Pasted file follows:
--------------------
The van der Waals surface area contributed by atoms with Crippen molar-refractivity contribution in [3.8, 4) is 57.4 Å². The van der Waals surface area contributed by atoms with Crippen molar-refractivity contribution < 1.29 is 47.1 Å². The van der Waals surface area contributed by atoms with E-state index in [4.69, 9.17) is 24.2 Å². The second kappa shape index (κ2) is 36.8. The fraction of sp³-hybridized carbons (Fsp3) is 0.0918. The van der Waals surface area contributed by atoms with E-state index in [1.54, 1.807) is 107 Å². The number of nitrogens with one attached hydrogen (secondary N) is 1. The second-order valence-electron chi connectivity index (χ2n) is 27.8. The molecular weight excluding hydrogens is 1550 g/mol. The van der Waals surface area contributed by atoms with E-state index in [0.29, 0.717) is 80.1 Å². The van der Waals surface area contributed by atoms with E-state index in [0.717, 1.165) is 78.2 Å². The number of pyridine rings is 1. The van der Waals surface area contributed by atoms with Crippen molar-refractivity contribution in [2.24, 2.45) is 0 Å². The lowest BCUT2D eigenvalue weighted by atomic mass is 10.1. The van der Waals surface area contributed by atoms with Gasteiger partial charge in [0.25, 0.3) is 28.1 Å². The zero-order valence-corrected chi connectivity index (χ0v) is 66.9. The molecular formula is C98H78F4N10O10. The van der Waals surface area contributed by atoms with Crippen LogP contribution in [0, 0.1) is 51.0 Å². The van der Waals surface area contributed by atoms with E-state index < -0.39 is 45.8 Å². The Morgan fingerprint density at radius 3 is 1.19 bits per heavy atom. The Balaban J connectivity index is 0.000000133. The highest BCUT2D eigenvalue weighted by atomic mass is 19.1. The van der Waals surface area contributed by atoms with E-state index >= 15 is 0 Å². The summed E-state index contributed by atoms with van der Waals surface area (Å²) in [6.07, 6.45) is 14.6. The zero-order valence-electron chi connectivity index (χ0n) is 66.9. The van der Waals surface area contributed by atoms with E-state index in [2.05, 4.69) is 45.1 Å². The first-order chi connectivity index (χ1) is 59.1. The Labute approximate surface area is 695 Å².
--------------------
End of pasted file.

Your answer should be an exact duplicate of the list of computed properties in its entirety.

The van der Waals surface area contributed by atoms with Crippen molar-refractivity contribution in [3.8, 4) is 57.4 Å². The van der Waals surface area contributed by atoms with Crippen molar-refractivity contribution < 1.29 is 47.1 Å². The van der Waals surface area contributed by atoms with E-state index in [4.69, 9.17) is 24.2 Å². The second kappa shape index (κ2) is 36.8. The fraction of sp³-hybridized carbons (Fsp3) is 0.0918. The van der Waals surface area contributed by atoms with E-state index in [1.54, 1.807) is 107 Å². The number of nitrogens with one attached hydrogen (secondary N) is 1. The second-order valence-electron chi connectivity index (χ2n) is 27.8. The molecular weight excluding hydrogens is 1550 g/mol. The van der Waals surface area contributed by atoms with E-state index in [0.29, 0.717) is 80.1 Å². The van der Waals surface area contributed by atoms with E-state index in [0.717, 1.165) is 78.2 Å². The number of pyridine rings is 1. The van der Waals surface area contributed by atoms with Crippen molar-refractivity contribution in [2.24, 2.45) is 0 Å². The lowest BCUT2D eigenvalue weighted by atomic mass is 10.1. The van der Waals surface area contributed by atoms with Gasteiger partial charge in [0.25, 0.3) is 28.1 Å². The zero-order valence-corrected chi connectivity index (χ0v) is 66.9. The molecular formula is C98H78F4N10O10. The van der Waals surface area contributed by atoms with Crippen LogP contribution in [0, 0.1) is 51.0 Å². The van der Waals surface area contributed by atoms with E-state index < -0.39 is 45.8 Å². The Morgan fingerprint density at radius 3 is 1.19 bits per heavy atom. The Balaban J connectivity index is 0.000000133. The highest BCUT2D eigenvalue weighted by atomic mass is 19.1. The van der Waals surface area contributed by atoms with E-state index >= 15 is 0 Å². The summed E-state index contributed by atoms with van der Waals surface area (Å²) in [6.07, 6.45) is 14.6. The zero-order valence-electron chi connectivity index (χ0n) is 66.9. The van der Waals surface area contributed by atoms with E-state index in [2.05, 4.69) is 45.1 Å². The first-order chi connectivity index (χ1) is 59.1. The Labute approximate surface area is 695 Å².